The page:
• airwiseairwise Posts: 234
    Try Phil at Gastrobiking.

    He has a chalet really close to the finish and has a lot of people out just for the weekend.

    But good luck with the Maratona - it's organisation and sheer beauty is in a different league to La Marmotte IME.
  • For training I'd recommend

    a. plenty of 115 mile + rides. You need to be used to being on the bike for 7 hours plus. your body also needs to get used to taking on board a lot of food on the bike.
    b. hill repeats. Grinding away at a low cadence for a long time
    c. If you have a very flat route near you this would be good practice for riding at a high bpm for a long time assuming you go solo so you can't draft. Much easier then rolling or hilly terrain as your heart rate will keep dropping when you go downhill unless you are very disciplined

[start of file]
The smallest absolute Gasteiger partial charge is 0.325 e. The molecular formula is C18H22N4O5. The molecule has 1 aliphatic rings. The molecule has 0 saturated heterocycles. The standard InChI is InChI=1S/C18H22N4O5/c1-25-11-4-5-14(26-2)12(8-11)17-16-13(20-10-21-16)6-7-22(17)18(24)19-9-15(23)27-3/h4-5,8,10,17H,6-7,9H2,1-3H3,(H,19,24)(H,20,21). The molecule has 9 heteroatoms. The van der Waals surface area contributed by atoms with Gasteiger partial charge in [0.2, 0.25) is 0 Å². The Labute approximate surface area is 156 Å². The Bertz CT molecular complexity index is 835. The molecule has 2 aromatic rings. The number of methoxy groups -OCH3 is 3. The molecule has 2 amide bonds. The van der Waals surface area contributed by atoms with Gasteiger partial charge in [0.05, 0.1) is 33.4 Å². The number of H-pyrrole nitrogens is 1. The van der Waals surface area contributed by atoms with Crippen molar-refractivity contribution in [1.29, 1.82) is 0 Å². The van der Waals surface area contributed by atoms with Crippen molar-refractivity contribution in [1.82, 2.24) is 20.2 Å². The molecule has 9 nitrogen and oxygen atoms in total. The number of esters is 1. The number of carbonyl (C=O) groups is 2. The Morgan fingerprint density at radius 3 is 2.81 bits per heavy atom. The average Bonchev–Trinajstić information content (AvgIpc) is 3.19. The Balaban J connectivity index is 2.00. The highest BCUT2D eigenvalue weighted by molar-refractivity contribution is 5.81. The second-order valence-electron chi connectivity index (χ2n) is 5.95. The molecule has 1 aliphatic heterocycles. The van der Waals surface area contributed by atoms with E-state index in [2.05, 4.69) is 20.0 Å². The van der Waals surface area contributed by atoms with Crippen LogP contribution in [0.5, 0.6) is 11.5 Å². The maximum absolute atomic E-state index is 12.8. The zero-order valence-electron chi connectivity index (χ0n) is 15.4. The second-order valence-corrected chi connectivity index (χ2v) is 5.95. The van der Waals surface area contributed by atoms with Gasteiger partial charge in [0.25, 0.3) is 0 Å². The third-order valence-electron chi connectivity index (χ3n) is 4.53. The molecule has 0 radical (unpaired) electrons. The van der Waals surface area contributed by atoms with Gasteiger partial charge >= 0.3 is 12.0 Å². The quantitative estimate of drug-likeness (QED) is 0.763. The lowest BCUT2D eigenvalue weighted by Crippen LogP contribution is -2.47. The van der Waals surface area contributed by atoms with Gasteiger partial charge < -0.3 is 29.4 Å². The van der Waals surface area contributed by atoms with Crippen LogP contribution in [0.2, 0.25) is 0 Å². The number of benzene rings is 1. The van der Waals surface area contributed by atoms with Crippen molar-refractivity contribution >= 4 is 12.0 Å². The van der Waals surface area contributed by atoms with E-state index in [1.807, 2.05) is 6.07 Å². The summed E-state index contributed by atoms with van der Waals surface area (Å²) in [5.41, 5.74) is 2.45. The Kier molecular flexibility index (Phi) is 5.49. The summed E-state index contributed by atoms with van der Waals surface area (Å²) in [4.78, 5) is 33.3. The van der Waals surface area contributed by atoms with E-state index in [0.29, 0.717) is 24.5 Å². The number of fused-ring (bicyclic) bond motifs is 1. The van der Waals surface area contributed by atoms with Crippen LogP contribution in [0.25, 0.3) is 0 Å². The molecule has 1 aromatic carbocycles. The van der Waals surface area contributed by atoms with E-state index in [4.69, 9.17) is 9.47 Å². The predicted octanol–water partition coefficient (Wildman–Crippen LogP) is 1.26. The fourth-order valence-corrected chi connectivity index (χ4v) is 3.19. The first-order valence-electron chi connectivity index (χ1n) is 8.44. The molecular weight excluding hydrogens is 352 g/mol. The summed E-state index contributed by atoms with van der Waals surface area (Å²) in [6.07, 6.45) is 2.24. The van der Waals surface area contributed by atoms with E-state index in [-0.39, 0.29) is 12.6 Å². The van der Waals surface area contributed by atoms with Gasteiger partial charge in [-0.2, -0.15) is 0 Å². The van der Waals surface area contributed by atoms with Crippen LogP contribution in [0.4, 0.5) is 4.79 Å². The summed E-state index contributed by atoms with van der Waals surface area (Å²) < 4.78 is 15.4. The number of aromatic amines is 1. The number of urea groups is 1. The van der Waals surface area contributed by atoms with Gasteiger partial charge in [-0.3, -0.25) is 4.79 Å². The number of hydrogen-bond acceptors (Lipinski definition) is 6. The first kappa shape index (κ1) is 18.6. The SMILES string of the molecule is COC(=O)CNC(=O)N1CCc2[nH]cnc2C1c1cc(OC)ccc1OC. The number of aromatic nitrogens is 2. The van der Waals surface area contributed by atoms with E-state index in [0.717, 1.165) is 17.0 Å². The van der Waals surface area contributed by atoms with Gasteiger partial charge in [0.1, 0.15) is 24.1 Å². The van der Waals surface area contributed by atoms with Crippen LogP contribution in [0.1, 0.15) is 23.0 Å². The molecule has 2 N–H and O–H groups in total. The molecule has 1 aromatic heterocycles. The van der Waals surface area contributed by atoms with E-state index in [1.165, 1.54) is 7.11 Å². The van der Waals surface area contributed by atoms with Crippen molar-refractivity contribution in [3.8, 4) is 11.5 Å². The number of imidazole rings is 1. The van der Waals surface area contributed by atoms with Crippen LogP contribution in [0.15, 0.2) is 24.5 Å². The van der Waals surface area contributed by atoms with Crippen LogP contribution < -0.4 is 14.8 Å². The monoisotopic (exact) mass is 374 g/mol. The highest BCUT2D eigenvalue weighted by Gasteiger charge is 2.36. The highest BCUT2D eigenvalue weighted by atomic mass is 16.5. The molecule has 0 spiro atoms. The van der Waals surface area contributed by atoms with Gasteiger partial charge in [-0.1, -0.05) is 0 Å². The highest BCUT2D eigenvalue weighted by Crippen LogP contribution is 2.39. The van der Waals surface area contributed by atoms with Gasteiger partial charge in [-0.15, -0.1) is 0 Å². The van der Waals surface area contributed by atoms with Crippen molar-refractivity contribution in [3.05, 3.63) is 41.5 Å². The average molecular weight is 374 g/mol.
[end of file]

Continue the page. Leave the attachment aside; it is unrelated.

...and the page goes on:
• It is pretty easy to organise for yourself as others have said - flight + car rental + rent flat= job done.

    However, the major benefit of going with a large tour company seems to be the separate feed stations so you don't have to get stuck in the huge queues for not a lot at the feed stations. I ended up not getting any food from any of the feed stations as they were simply too busy. Fortunately I'd taken enough food with me. Water wasn't a problem - plenty of fountains as well as the water stations.

    I'm also told that some (eg La Fuga) guarantee you a spot near the front so you don't get stuck in the crowds.

    I was sticking to a tighter budget so went with the DIY option.